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“You and I are humans, and there is something complicated between us”: untamed and queering the heterosexual historical romance

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journal contribution
posted on 2016-07-01, 00:00 authored by Jodi McAlisterJodi McAlister
Anna Cowan’s Untamed was one of the most discussed and reviewed historical romance releases of 2013. It was a polarising, unusual text, particularly due to its hero: a bisexual cross-dressing duke who passes as a woman for more than half the book. While it adheres to the structure and many of the tropes of what we might think of as a typical heterosexual historical romance, it is also recognisably queer. Untamed is a text preoccupied with the rigid becoming fluid. In this article, I will explore its queerness by reading it alongside Georgette Heyer’s The Masqueraders, which also features a cross-dressing hero. I will draw on David Halperin’s explication of the word “queer” to explore three key aspects of Untamed: the ways in which it approaches gender, social roles, and history, and how these contribute to the book’s project of fluidity. I will also examine online reviews of the book to examine how readers reacted to Untamed’s attempt to queer the straight romance: is this something for which there is an appetite? If so, what does this mean for historical romance in the future?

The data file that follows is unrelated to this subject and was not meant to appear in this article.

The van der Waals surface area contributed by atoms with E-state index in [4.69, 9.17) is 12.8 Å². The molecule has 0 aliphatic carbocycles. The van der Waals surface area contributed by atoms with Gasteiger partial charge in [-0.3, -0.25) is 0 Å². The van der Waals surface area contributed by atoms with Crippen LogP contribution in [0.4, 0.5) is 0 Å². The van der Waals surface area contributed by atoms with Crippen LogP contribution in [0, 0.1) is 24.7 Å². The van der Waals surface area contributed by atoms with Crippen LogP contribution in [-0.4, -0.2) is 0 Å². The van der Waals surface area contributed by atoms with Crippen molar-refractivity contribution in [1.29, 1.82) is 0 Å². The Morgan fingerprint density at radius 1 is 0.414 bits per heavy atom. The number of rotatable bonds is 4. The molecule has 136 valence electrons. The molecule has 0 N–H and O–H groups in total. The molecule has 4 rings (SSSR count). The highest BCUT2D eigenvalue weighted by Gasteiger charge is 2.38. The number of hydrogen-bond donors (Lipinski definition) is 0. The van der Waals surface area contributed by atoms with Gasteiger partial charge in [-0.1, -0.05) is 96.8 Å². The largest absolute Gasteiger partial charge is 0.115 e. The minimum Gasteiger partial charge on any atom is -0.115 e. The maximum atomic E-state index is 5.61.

History

Journal

Journal of popular romance studies

Volume

5

Pagination

1-21

Open access

  • Yes

ISSN

2159-4473

Language

eng

Publication classification

C1.1 Refereed article in a scholarly journal

Copyright notice

2016, International Association for the Study of Popular Romance

Issue

2

Publisher

International Association for the Study of Popular Romance